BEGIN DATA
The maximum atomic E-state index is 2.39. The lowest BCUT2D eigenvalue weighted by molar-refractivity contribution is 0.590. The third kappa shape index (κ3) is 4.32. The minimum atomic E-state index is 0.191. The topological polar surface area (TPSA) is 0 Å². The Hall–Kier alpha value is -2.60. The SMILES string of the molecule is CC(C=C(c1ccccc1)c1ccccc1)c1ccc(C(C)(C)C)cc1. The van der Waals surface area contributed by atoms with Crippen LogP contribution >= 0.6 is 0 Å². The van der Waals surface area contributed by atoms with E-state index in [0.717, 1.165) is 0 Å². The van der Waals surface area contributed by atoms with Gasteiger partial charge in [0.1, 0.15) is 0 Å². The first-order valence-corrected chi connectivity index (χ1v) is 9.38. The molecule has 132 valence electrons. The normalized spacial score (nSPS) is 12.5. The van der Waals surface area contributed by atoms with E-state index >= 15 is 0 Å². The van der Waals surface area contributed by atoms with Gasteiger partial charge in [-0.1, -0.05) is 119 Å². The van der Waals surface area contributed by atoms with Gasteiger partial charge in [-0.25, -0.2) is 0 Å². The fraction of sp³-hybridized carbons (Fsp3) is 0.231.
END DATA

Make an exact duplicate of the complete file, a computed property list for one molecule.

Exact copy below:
The maximum atomic E-state index is 2.39. The lowest BCUT2D eigenvalue weighted by molar-refractivity contribution is 0.590. The third kappa shape index (κ3) is 4.32. The minimum atomic E-state index is 0.191. The topological polar surface area (TPSA) is 0 Å². The Hall–Kier alpha value is -2.60. The SMILES string of the molecule is CC(C=C(c1ccccc1)c1ccccc1)c1ccc(C(C)(C)C)cc1. The van der Waals surface area contributed by atoms with Crippen LogP contribution >= 0.6 is 0 Å². The van der Waals surface area contributed by atoms with E-state index in [0.717, 1.165) is 0 Å². The van der Waals surface area contributed by atoms with Gasteiger partial charge in [0.1, 0.15) is 0 Å². The first-order valence-corrected chi connectivity index (χ1v) is 9.38. The molecule has 132 valence electrons. The normalized spacial score (nSPS) is 12.5. The van der Waals surface area contributed by atoms with E-state index >= 15 is 0 Å². The van der Waals surface area contributed by atoms with Gasteiger partial charge in [-0.1, -0.05) is 119 Å². The van der Waals surface area contributed by atoms with Gasteiger partial charge in [-0.25, -0.2) is 0 Å². The fraction of sp³-hybridized carbons (Fsp3) is 0.231.